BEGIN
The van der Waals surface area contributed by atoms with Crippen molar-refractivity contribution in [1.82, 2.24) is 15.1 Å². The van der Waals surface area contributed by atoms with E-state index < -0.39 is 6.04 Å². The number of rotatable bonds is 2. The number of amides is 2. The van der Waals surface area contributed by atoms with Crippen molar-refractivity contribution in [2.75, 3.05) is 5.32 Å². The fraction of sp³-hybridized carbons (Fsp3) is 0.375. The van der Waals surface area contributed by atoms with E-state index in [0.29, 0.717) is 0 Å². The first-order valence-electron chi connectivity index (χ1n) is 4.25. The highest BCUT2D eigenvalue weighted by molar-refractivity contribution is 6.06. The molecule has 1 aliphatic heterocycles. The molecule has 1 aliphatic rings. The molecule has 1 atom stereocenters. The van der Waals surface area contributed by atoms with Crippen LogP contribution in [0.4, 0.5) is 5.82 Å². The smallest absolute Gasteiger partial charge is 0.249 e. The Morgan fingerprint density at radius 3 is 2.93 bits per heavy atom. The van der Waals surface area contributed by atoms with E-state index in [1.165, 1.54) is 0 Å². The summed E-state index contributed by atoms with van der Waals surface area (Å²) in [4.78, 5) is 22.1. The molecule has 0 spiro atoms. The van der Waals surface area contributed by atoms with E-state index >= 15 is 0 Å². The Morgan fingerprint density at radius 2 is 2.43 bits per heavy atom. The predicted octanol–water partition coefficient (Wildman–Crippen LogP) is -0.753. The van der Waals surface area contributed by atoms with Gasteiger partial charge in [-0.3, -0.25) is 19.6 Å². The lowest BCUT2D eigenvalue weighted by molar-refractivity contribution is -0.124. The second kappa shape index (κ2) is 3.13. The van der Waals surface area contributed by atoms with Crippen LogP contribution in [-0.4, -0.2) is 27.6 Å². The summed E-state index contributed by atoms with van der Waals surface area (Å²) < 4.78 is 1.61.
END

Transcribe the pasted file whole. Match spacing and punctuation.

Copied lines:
The van der Waals surface area contributed by atoms with Crippen molar-refractivity contribution in [1.82, 2.24) is 15.1 Å². The van der Waals surface area contributed by atoms with E-state index < -0.39 is 6.04 Å². The number of rotatable bonds is 2. The number of amides is 2. The van der Waals surface area contributed by atoms with Crippen molar-refractivity contribution in [2.75, 3.05) is 5.32 Å². The fraction of sp³-hybridized carbons (Fsp3) is 0.375. The van der Waals surface area contributed by atoms with E-state index in [0.29, 0.717) is 0 Å². The first-order valence-electron chi connectivity index (χ1n) is 4.25. The highest BCUT2D eigenvalue weighted by molar-refractivity contribution is 6.06. The molecule has 1 aliphatic heterocycles. The molecule has 1 aliphatic rings. The molecule has 1 atom stereocenters. The van der Waals surface area contributed by atoms with Crippen LogP contribution in [0.4, 0.5) is 5.82 Å². The smallest absolute Gasteiger partial charge is 0.249 e. The Morgan fingerprint density at radius 3 is 2.93 bits per heavy atom. The van der Waals surface area contributed by atoms with E-state index in [1.165, 1.54) is 0 Å². The summed E-state index contributed by atoms with van der Waals surface area (Å²) in [4.78, 5) is 22.1. The molecule has 0 spiro atoms. The van der Waals surface area contributed by atoms with E-state index >= 15 is 0 Å². The Morgan fingerprint density at radius 2 is 2.43 bits per heavy atom. The predicted octanol–water partition coefficient (Wildman–Crippen LogP) is -0.753. The van der Waals surface area contributed by atoms with Gasteiger partial charge in [-0.3, -0.25) is 19.6 Å². The lowest BCUT2D eigenvalue weighted by molar-refractivity contribution is -0.124. The second kappa shape index (κ2) is 3.13. The van der Waals surface area contributed by atoms with Crippen LogP contribution in [-0.4, -0.2) is 27.6 Å². The summed E-state index contributed by atoms with van der Waals surface area (Å²) < 4.78 is 1.61.